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Introduction to the Art Museum Unions Index

MMF’s Art Museum Unions Index is a research tool, archive in progress, and repository of collective efforts to improve and reform museum workplaces through union organizing over the decades. In keeping with MMF’s practice of foregrounding data-centered avenues to drive change, the Art Museum Unions Index tracks union-organizing campaigns and events across the sector to better contextualize the current union-organizing wave, which began in 2019, in terms of the larger history of labor and grassroots activism in US art museums. The current dataset focuses exclusively on private nonprofit art museums based in the United States. More on the current scope below.

What information is included in the Index?

The Art Museum Unions Index includes: a Key Findings section, which together with the Profile of Art Museum Unions functions as an executive summary; Spotlights that showcase trends in the data; a Union Index that features in-depth information about each museum union within the parameters of the study; and an Appendix with our sources, a glossary of terms, and a data dictionary. This Index is intended to be a living resource that will evolve in real time alongside changes in the sector and as our knowledge grows. Everything shared in this Index comes from publicly available information or data collected with permission from the individuals involved.

What is the scope of the data collected for the Index?

For the first phase of this project, we have narrowed our scope to private nonprofit art museums based in the United States. This focus, while necessary to begin to collect and analyze trends in data, is imperfect. The definitions of private, nonprofit, art, and museum are all up to a degree of subjective interpretation.1 If we are missing a union that belongs in this category, please click the COMMENT button in the bottom right corner of this webpage. Learn more about how this resource will evolve with your input under What's Next.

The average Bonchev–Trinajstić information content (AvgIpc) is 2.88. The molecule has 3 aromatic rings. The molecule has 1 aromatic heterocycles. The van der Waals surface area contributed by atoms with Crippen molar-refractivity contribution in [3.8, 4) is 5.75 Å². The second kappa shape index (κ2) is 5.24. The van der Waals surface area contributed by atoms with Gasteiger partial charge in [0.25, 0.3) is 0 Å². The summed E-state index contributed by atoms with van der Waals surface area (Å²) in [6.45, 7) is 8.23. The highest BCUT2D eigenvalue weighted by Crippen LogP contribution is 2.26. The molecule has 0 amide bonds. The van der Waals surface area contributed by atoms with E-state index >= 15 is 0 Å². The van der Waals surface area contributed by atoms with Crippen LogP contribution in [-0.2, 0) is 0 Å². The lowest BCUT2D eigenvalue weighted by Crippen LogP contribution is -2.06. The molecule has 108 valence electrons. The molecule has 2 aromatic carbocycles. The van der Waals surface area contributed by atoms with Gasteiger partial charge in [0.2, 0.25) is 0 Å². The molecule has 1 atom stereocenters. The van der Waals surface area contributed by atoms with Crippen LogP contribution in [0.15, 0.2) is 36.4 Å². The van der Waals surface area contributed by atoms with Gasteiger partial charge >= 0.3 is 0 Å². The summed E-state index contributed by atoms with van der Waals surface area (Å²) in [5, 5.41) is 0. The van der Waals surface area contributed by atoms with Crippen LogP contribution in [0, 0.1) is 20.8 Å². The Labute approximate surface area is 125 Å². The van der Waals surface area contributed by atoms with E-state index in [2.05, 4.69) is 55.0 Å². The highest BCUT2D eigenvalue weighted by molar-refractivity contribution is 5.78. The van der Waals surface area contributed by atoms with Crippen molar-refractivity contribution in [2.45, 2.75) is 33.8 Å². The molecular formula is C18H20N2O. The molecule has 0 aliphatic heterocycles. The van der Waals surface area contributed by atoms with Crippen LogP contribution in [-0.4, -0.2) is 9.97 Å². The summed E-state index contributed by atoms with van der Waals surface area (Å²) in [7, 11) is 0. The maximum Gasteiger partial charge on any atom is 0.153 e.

Key data is missing for some of the unions in our dataset, particularly those predating the ascendance of the internet. We chose to keep or remove the “unknowns” from the analysis depending on the data point, prioritizing legibility. All unknown or unverified data points are called out in individual union cards in the Union Index. Please help us fill in the blanks by submitting information via the COMMENT button.

How should the Index be used?

As a dataset responding to an ever-changing landscape and the needs of the field, we acknowledge that this data cannot and will never represent an authoritative, comprehensive source for all information on museum unions. We present this Index as an invitation for collaboration, feedback, and questions. What is missing? How does it make you feel? How does the data reflect, complicate, or conflict with your experiences? In addition to soliciting feedback, we also invite you to discuss your reactions and questions with your colleagues. All change, at the end of day, comes about when people talk to each other. We hope that this resource gives you something to talk about.

  1. ^ For example, the slippery distinction between public and private, particularly around the funding and governance of nonprofit institutions, can make it difficult to identify the employer of particular workers. (See Nizan Shaked’s Museums and Wealth: The Politics of Contemporary Art Collections [2022] for more on the subject.) Furthermore, there are vast differences in the way US labor law treats the public and private sectors. Regarding Memphis Brooks Museum of Art, Staten Island Institute of Arts and Sciences, and El Museo del Barrio, we made the determination to remove them from the initial dataset based on some indication that their unionized workers were part of larger city-wide (public sector) contracts. We removed the Walters Art Museum as the institution lacked a 990 federal tax form, required for private nonprofits. We welcome your feedback and will continue to think about how to address these nuances as we expand the dataset to include more museum unions.